The first application of high intensity shockwaves was by Chaussy et al. (16) in Germany in 1980. This was called extracorporeal shockwave lithotripsy and was used to treat renal calculi without open surgery. These LI-ESWT applications in the medical field date back to the late 1990s. Shockwaves carry energy; when these waves are targeted and focused, they interact with the targeted deep tissues causing mechanical stress and microtrauma. This was a medical revolution, and this technology was subsequently used to treat pancreatic stones, gall stones, and even bone non-union and pseudarthrosis (17-21).
In vitro and animal experiments have indicated angiogenesis-growth factors were stimulated after LI-ESWT. Nishida et al. (6) reported on the effectiveness of LI-ESWT for the treatment of cardiovascular disease because it has been shown to promote neovascularization by upregulating the expression of related molecules, including VEGF. When LI-ESWT is applied to an organ, the relatively weak yet focused shockwaves interact with the targeted deep tissues, and these shockwaves make mechanical stress and microtrauma, also known as shear stress (22). This shear force causes the release of angiogenic factors, inducing neovascularization of the affected tissues and enhancing of the blood flow. These findings have reached to the assumption if LI-ESWT applied to the corpora cavernosa, shockwave therapy could improve blood flow and EnF by stimulating angiogenesis in the penile tissue (5).
It was reported by Gruenwald et al. (23) LI-ESWT had potential of a treatment option for patients with severe ED. After treatment, the mean IIEF-EF scores increased, and a significant improvement in penile hemodynamics was detected. Severe adverse events were not reported during this study. As our data shows, LI-ESWT might be appropriate for a subgroup of patients with ED, particularly those with severe ED. Often the severe ED patients or poor responders to PDE5I were referred to urologists for further management. It was indicated unique modality of LI-ESWT could develop novel treatment options in the management of severe ED patients.
A number of approaches have been used in penile rehabilitation, all of which have drawbacks and are controversial in terms of success in preserving sexual function. The primary methods are (I) regular dosing with PDE5I; (II) intracavernosal injection of PGE1; and (III) vacuum erection devices (24). A recent review of all studies related to penile rehabilitation reached the conclusion that theoretical considerations warrant early implementation of penile rehabilitation. These findings have led clinical evidence the use of our protocols support penile rehabilitation (25). However, there has not been easily administered effective treatment of ED following RP (24). The potential of LI-ESWT to both induce erections and increase blood flow into the penis could make it a useful therapeutic for penile rehabilitation.
IIEF-EF is a good measurement to evaluate sexual function. However, there are very few Japanese patients that can have sexual intercourse after radical prostatectomy; therefore, the IIEF-EF score is necessarily very low, and this score does not reflect erectile function correctly. Also, we need an objective and physiological measurement to precisely evaluate erectile function. FMD is a well-recognized technique for assessing peripheral vascular EnF (26,27).
In this study, for the first time we introduce clinical measurement of penile EnF using strain gauge plethysmography for objective evaluation of LI-ESWT. However, our method provides a total organ flow assessment of dorsal and cavernous arterial flows. Another advantage of our method is it is not operator dependent and the results are obtainable in a flaccid state, allowing us to avoid invasive pharmacological agents or sexual stimulation. This methodology may also be feasible in the erect state, which may provide further information regarding cavernosal EnF during erection. We would like to emphasize that implementing our proposed methodology in the erect state is tempting since all our ED diagnostic tests are performed using invasive pharmacological interventions. During full penile arterial flow, decreases in the erect state and its occlusion would not provide enough shear stress after the ischemic cessation. Nevertheless, the feasibility and information obtained by performing this method in the flaccid and erect states should be tested.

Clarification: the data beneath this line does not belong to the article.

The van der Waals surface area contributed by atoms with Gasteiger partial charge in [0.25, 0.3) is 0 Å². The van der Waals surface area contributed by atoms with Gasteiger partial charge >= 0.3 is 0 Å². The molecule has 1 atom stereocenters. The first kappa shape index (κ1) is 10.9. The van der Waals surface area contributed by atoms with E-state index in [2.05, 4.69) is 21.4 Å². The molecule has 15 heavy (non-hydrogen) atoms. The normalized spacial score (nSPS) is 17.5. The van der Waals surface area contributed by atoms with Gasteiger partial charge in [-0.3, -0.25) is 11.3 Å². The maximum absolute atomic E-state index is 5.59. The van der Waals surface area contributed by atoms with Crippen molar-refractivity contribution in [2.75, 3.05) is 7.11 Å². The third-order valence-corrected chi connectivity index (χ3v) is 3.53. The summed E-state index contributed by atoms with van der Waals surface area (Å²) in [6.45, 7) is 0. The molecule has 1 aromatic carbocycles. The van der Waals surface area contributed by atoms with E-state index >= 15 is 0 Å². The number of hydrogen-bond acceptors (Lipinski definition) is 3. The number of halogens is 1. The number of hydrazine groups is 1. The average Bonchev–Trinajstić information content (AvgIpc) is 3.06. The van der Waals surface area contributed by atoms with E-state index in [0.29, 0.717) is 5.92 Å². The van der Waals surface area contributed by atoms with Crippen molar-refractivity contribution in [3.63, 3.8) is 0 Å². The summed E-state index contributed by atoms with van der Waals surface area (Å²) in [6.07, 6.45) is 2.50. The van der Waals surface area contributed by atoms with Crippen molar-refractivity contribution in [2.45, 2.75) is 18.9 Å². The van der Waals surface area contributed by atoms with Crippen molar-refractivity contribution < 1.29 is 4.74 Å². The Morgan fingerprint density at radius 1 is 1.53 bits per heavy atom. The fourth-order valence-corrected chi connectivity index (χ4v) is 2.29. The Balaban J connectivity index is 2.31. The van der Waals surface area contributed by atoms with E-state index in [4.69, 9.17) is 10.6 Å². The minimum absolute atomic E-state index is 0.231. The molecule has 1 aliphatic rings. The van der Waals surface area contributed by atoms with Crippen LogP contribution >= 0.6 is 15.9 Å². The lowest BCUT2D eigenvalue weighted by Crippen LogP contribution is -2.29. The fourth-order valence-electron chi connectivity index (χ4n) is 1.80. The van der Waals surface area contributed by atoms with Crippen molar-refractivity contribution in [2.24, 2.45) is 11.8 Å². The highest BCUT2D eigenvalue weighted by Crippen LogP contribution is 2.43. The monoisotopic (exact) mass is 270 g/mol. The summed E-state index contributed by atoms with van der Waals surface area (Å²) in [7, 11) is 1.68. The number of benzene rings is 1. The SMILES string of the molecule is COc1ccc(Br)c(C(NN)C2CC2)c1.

There were some limitations to this study. The small sample size (12 patients) makes it impossible to state any general conclusions. No studies have been performed using LI-ESWT for severe ED patients due to RP. A more extensive randomized comparison between severe ED patients with and without RP using tools designed to detect differences in erectile function so that we can prevent selection bias should be performed. Moreover, we do not have any data about combined PDE5I and LI-ESWT therapy, so we should evaluate combined therapy for patients with severe ED due to RP in the near future. Despite these weaknesses, substantial changes in the EHS, NPT, and FMD values were achieved in this group of patients with severe ED due to RP.
This is the first study in which LI-ESWT has been shown to have a beneficial effect on erectile function in patients with severe ED due to RP. While we do not know the precise mechanism of the LI-ESWT action, we objectively measured EnF using penile strain gauge plethysmography, and this result led us to presume this treatment modality works by improving penile hemodynamics even in the patients with severe ED patients due to RP. Our study suggests LI-ESWT could be used as treatment option for severe ED patients even if the patients’ ED was due to RP. There is also a need for studies to define the optimal treatment protocol to be able to offer the best results when using LI-ESWT for severe ED patients.
These preliminary results of LI-ESWT in a group of patients with severe ED due to RP suggest that the intervention of LI-ESWT can consistently improve erectile function. This treatment approach was effective because we evaluated erectile function using penile strain gauge plethysmography and these results indicate EnF was improved by LI-ESWT. The short-term results are promising, but we need further evaluation with large cohorts and a longer follow-up. This is the first study that assessed the efficacy of LI-ESWT for patients with severe ED due to RP. Based on our results, LI-ESWT appeared to have the potential to be an effective treatment option for severe ED patients.
Conflicts of Interest: The authors have no conflicts of interest to declare.
Ethical Statement: The study was approved by the Hiroshima University Hospital institutional review board (No. 40052) and written informed consent was obtained from all patients.
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Cite this article as: Inoue S, Kurimura Y, Sadahide K, Hayashi T, Teishima J, Higashi Y, Matsubara A. Low-intensity extracorporeal shock wave therapy for patients with severe erectile dysfunction due to radical prostatectomy. Ann Res Hosp 2017;1:2.